The Run-up to the Runoff

The Run-up to the Runoff

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Edwards, Becky
It's be easy to pick out boaters across Montana in the winter. They’re the ones with the shit-eating-grins plastered across their mugs after every cold smoke dump leaves its calling card. And that’s not just because most of ‘em are skiers, too. This winter was a banner year for snow pack after several disappointing seasons, and every paddle-wielding hydrotherapist knows what that means. Whitewater. Big, fat, juicy, scary, gushing, roaring, burly boofs. Get ready.

Although predicting runoff is a bit like predicting future presidential elections (we all know how it should be, but reality is generally a different matter entirely), a whitewater enthusiast can dream, can’t she? After a quick poll of local paddlers, here’s what’s running the gamut of the rumor mill. Cross your paddles.

“It’s going to be one of the most ridiculous kayaking seasons in the past 20 years,” Montana native Ryan Thompson states ecstatically. Bozeman local Dave Schroeder echoes Thompson’s zeal, “Predicting runoff in recent years is like predicting the local weather. You just never know. Yet my Magic Eight Ball reads, ‘It’s a sure thing, baby!’ in its all-knowing purplish hue. Which leads me to believe it will be a great runoff, with a major early crest event and an overall excellent season that is a wee bit shorter in length than average.”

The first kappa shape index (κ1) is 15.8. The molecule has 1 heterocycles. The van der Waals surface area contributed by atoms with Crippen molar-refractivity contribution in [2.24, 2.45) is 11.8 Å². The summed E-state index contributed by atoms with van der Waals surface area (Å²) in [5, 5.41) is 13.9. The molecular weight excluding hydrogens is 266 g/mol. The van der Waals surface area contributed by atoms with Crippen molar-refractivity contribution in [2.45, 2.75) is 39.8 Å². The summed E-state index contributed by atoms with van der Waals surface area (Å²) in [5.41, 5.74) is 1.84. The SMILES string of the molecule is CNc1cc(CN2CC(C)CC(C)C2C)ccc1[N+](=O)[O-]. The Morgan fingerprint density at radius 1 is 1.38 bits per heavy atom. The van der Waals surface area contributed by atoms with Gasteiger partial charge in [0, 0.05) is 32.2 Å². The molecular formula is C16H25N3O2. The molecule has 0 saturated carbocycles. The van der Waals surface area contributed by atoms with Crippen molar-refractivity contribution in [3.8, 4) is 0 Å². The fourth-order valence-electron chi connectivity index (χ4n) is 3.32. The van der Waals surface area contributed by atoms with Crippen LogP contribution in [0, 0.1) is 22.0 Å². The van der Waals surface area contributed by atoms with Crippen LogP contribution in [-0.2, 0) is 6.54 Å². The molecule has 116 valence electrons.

Thompson, Schroeder, and the rest of the paddling crew will surely have their eyes glued to these two website as well for the latest river flows: phateye.com or
waterdata.usgs.gov/nwis.





Swift Boat Tactics

It happens so fast: the water swells, the current rushes, the boat flips. You find yourself cold, swimming, gasping for air. But you are not going to end up on the front page of the paper tomorrow as a warning to all other recreational boaters. Why? Because you and your buddies took a swiftwater rescue course.

Designed for professional and recreational boaters, swiftwater courses focus on speedy, low-tech, and improvised whitewater rescue techniques. Some are shore-based classes using ropes and throw bags, but students also practice swimming techniques and use rafts for flip-drills.

Montana Whitewater hosts a course on May 17 and 18 this year. Students will get Level 1 or Level 2 certification by Rescue 3 International Cost is $275; $137.50 for recertification. For those interested in continuing their whitewater education and also seeking gainful employment on the river, there is a four-day guide school May 20-23. This will be on the water and teaches everything from specific guiding skills to customer service. Call 587-1985 to register.

-Erin Strickland
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